Tuesday, 23 October 2012

Capital I, Chapter 14 - Part 5

5) The Capitalistic Nature of Manufacture

Manufacture is premised on the bringing together of a large number of workers under the control of one capitalist. Its only on this basis that the additional productive power of co-operative labour, via the division of labour, can be harnessed. But, having done so, the division of labour then forces each capital to continue to expand.

As Marx described previously, this division of labour establishes fixed proportions in which different groups of workers in the factory must stand in relation to each other in order that production can continue to flow smoothly from one group to another. This means that output can only be expanded by increasing the number of workers in these proportions. But, an increased number of workers also requires an increased amount of tools and equipment for these workers to work with an increased quantity of material to process and so on. As with the glass factory, efficient use of a furnace implies each of its openings is used by a work group, but when this is done, then the output, and increase in workers, can only be achieved by introducing an additional furnace whose efficient use dictates that sufficient workers are employed to utilise all of its openings.

So, a minimum efficient level of capital is established. But, the additional productivity created by the division of labour, and from economies of scale mean that, in fact, the quantity of material processed increases in a greater proportion than the increase in the number of workers, so there is an in built necessity within capitalist production for the element of constant capital to grow compared to the number of workers. This aspect of what Marx means by the expansion of Capital is important for more recent debates in this regard. In fact, because capital is a social relation between capital and wage labour, the real expansion of capital can only be viewed in terms of an expansion of this relation i.e. an expansion of the quantity of abstract labour time employed, because it is only this expansion which is capable of achieving the real aim of capitalist production – the creation of Surplus Value.

Marx writes,

The quantity of it consumed in a given time, by a given amount of labour, increases in the same ratio as does the productive power of that labour in consequence of its division. Hence, it is a law, based on the very nature of manufacture, that the minimum amount of capital, which is bound to be in the hands of each capitalist, must keep increasing; in other words, that the transformation into capital of the social means of production and subsistence must keep extending.” (p 340)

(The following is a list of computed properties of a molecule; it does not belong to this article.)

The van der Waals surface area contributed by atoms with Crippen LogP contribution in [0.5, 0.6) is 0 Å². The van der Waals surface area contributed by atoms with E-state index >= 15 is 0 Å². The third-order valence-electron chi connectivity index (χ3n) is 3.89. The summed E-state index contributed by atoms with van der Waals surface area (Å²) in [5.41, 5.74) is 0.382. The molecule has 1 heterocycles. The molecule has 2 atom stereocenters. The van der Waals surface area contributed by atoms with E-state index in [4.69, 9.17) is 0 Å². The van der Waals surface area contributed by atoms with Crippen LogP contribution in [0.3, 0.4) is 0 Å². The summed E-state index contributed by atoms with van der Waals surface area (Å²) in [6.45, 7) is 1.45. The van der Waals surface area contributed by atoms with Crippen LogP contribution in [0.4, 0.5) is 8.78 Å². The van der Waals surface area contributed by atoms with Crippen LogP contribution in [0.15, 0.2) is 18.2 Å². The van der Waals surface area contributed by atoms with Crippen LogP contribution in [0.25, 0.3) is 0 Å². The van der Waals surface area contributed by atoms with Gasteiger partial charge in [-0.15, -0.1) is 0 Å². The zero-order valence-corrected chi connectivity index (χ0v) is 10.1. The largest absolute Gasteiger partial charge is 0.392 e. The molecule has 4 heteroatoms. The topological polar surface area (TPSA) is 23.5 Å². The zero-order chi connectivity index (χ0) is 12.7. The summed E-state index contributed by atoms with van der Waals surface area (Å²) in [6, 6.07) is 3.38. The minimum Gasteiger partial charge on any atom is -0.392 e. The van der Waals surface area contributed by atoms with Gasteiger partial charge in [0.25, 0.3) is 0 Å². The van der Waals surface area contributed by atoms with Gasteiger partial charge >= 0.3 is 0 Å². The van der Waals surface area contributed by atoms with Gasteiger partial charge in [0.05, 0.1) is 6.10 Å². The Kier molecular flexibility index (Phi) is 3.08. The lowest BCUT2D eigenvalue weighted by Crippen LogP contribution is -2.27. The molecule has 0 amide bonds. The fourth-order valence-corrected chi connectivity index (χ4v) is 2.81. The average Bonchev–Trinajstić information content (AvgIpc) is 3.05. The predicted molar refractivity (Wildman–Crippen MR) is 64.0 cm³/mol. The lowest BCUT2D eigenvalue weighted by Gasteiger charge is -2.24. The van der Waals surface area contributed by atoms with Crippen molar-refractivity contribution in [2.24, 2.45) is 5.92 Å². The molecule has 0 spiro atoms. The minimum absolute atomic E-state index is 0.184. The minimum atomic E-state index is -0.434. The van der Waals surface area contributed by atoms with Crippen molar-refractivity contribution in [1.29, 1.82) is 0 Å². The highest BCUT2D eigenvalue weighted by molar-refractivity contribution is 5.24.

In other words, what Marx means by the extension, expansion or accumulation of capital is not in relation to its price or value, but in relation to its physical amount. In fact, given what Marx has already said in relation to the production of Surplus Value, it could be no other. As he pointed out earlier, whether a capitalist works with a constant capital of £1 million or £10 is irrelevant, because it can only ever, at most, pass on this value to the end product. In either case, it is the size of the Variable Capital which works with either the £1 million or £10, which creates the Surplus Value, and the amount of that Surplus Value is the same in either case, if the variable capital remains constant in size.

Comparing the Constant Capital to the test tubes and containers used in science experiments, with Labour being the equivalent of the actual chemicals being experimented on, Marx wrote in Chapter 9,

The circumstance, however, that retorts and other vessels, are necessary to a chemical process, does not compel the chemist to notice them in the result of his analysis. If we look at the means of production, in their relation to the creation of value, and to the variation in the quantity of value, apart from anything else, they appear simply as the material in which labour-power, the value-creator, incorporates itself.” (p 207)

If a capitalist produces yarn, for instance, and comes to start production, requiring to lay out £1,000 for cotton and £1,000 for labour-power = £2,000, but then, before they have done so, finds that the price of cotton has risen to £2,000, this does not mean that this capital has expanded! It only means that the capitalist has to provide an additional £1,000 of capital in order that production can proceed. It means diverting capital from elsewhere, or else mobilising potential capital, currently in the form of money hoards etc.

The same is true had they bought the cotton at £1,000 and its value then risen to £2,000. An expansion of capital as Marx defines it, in this regard, can only arise on the basis of the production of surplus value.

Because the workers are employed by, and are a part of capital, the additional creative force of their co-operative labour appears to be a product of capital itself. Capital subordinates labour to it, and within the ranks of labour, creates a hierarchy and gradation of workers that previously did not exist. Not only are workers divided into managers, supervisors, foremen, over lookers and so on, but they are divided into skilled and unskilled and so on each having a different value of labour-power.

Manufacture revolutionises production relations by forcing the workers to increasingly specialise in one specific function. This in itself acts to subordinate workers. In the past, the worker, say a carpenter, sold his labour-power to a capitalist, because he lacked the means of production to be able to produce and sell commodities himself. Now the carpenter was reduced instead to a worker whose skill was restricted to one particular task, which only had meaning as part of a process within the factory, and so he could then only sell his labour-power to fulfil this function to a capitalist who owns such a factory.

By nature unfitted to make anything independently, the manufacturing labourer develops productive activity as a mere appendage of the capitalist’s workshop. As the chosen people bore in their features the sign manual of Jehovah, so division of labour brands the manufacturing workman as the property of capital.” (p 340-1)